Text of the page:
Electric vehicles are all over Hawaii roads. So why aren’t there more charging stations?

In the past year, there was a nearly 32% increase in the number of passenger electric vehicles in Hawaii, according to the state.
Published: Nov. 17, 2021 at 4:24 PM HST|Updated: Nov. 17, 2021 at 4:49 PM HST
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HONOLULU (HawaiiNewsNow) - In the past year, there was a nearly 32% increase in the number of passenger electric vehicles in Hawaii, according to the state.

But there’s a big disconnect when it comes to charging those vehicles up.

“We have the second-highest electric vehicles per capita,” said Aki Marceau, Hawaiian Electric’s director of Electrification of Transportation.

“However, when you’re looking at charging ports per electric vehicle, we’re the lowest in the country.”

According to the Department of Energy, there are 363 public electric charging stations and 742 ports.

Electric vehicle advocates say that isn’t enough.

“I definitely think that the adoption of EVs is starting to outpace the charging infrastructure,” said Kianiwai Jones, the clean mobility director at the Blue Planet Foundation, a non-profit dedicated to advancing Hawaii’s mission to achieve 100% clean energy by 2045.

Jones said ground transportation accounts for nearly two-thirds of Hawaii’s petroleum, and electric cars will play a key role in achieving clean energy.

She said public charging is especially important for those living in apartments and condos who might not have an easy charge.

State lawmakers have adopted requirements to push the state to be more EV-friendly.

In Honolulu, new buildings must have EV-ready features. Hawaiian Electric offers charger rebate programs, and parking lots with more than 100 stalls need to have electric chargers.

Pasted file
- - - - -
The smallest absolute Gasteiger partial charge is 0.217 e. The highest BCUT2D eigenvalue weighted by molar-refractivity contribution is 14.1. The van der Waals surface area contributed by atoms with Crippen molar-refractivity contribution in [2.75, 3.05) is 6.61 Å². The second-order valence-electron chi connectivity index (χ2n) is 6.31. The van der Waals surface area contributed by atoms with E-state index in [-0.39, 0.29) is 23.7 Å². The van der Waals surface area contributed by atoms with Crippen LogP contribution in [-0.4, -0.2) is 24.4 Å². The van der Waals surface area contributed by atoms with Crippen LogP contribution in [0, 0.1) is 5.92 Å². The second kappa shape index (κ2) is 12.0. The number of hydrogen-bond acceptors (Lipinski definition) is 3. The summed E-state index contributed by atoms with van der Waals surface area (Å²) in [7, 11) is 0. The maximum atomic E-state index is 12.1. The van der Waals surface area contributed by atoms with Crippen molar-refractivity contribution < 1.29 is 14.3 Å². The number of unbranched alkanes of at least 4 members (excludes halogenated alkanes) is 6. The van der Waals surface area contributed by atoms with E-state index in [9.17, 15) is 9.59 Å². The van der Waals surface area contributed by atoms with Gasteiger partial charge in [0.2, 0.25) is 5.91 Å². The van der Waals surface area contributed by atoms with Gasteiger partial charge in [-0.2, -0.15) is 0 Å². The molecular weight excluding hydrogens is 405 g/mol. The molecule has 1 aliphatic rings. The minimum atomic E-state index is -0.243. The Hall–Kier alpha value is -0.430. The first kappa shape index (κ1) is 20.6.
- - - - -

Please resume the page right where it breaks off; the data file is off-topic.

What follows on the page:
“Funding is a big part of it,” said Jones. “Especially when you’re retrofitting older buildings, it’s very expensive. A lot of these buildings just don’t have electrical capacity built-in to easily add the charging. So that’s a big big factor. Parking, availability, things like that.”

“There is a lot of challenges to deploying charging in Hawaii,” said Marceau. “It’s at times more expensive to construct and to deploy infrastructure here.”

But Marceau is hopeful for the future.

She said Hawaiian Electric has about 25 public charging sites.

But recently, the company filed a proposal to the Public Utilities Commission to expand their charging pilot program and allow for 150 public fast chargers and 150 Dual Port Level 2 chargers throughout their service territory.

There are also at least $18 million coming from Biden’s infrastructure bill specifically for electric vehicle infrastructure.

“It’s something that really needs to improve as we start to see more and more EVs on the road,” said Jones. “And there’s a number of initiatives that are currently underway to address that.”

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